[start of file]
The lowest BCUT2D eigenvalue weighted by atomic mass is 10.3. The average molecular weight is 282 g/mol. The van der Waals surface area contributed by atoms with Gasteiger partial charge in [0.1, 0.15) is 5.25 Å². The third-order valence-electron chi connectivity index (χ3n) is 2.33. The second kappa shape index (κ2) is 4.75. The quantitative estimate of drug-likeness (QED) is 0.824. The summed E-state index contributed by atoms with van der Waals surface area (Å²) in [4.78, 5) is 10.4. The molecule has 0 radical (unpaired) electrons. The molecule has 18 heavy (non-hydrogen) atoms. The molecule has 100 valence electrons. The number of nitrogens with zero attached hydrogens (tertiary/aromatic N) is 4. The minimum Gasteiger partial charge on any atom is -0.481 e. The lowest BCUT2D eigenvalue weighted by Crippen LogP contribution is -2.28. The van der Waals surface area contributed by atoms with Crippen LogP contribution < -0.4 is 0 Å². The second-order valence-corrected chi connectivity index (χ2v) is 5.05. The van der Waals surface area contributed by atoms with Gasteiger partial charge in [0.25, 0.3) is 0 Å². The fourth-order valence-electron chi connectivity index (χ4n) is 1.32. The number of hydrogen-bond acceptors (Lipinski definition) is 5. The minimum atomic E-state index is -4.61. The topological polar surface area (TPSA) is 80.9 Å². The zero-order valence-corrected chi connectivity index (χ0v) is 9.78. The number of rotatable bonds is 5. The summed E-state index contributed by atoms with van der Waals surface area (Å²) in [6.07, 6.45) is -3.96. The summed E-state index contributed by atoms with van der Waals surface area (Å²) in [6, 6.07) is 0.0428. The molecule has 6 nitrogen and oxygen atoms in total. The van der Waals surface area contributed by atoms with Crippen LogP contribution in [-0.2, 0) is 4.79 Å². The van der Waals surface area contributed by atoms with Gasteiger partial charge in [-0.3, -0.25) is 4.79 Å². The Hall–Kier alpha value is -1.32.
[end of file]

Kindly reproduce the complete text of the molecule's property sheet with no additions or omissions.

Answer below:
The lowest BCUT2D eigenvalue weighted by atomic mass is 10.3. The average molecular weight is 282 g/mol. The van der Waals surface area contributed by atoms with Gasteiger partial charge in [0.1, 0.15) is 5.25 Å². The third-order valence-electron chi connectivity index (χ3n) is 2.33. The second kappa shape index (κ2) is 4.75. The quantitative estimate of drug-likeness (QED) is 0.824. The summed E-state index contributed by atoms with van der Waals surface area (Å²) in [4.78, 5) is 10.4. The molecule has 0 radical (unpaired) electrons. The molecule has 18 heavy (non-hydrogen) atoms. The molecule has 100 valence electrons. The number of nitrogens with zero attached hydrogens (tertiary/aromatic N) is 4. The minimum Gasteiger partial charge on any atom is -0.481 e. The lowest BCUT2D eigenvalue weighted by Crippen LogP contribution is -2.28. The van der Waals surface area contributed by atoms with Crippen LogP contribution < -0.4 is 0 Å². The second-order valence-corrected chi connectivity index (χ2v) is 5.05. The van der Waals surface area contributed by atoms with Gasteiger partial charge in [0.25, 0.3) is 0 Å². The fourth-order valence-electron chi connectivity index (χ4n) is 1.32. The number of hydrogen-bond acceptors (Lipinski definition) is 5. The minimum atomic E-state index is -4.61. The topological polar surface area (TPSA) is 80.9 Å². The zero-order valence-corrected chi connectivity index (χ0v) is 9.78. The number of rotatable bonds is 5. The summed E-state index contributed by atoms with van der Waals surface area (Å²) in [6.07, 6.45) is -3.96. The summed E-state index contributed by atoms with van der Waals surface area (Å²) in [6, 6.07) is 0.0428. The molecule has 6 nitrogen and oxygen atoms in total. The van der Waals surface area contributed by atoms with Crippen LogP contribution in [-0.2, 0) is 4.79 Å². The van der Waals surface area contributed by atoms with Gasteiger partial charge in [-0.3, -0.25) is 4.79 Å². The Hall–Kier alpha value is -1.32.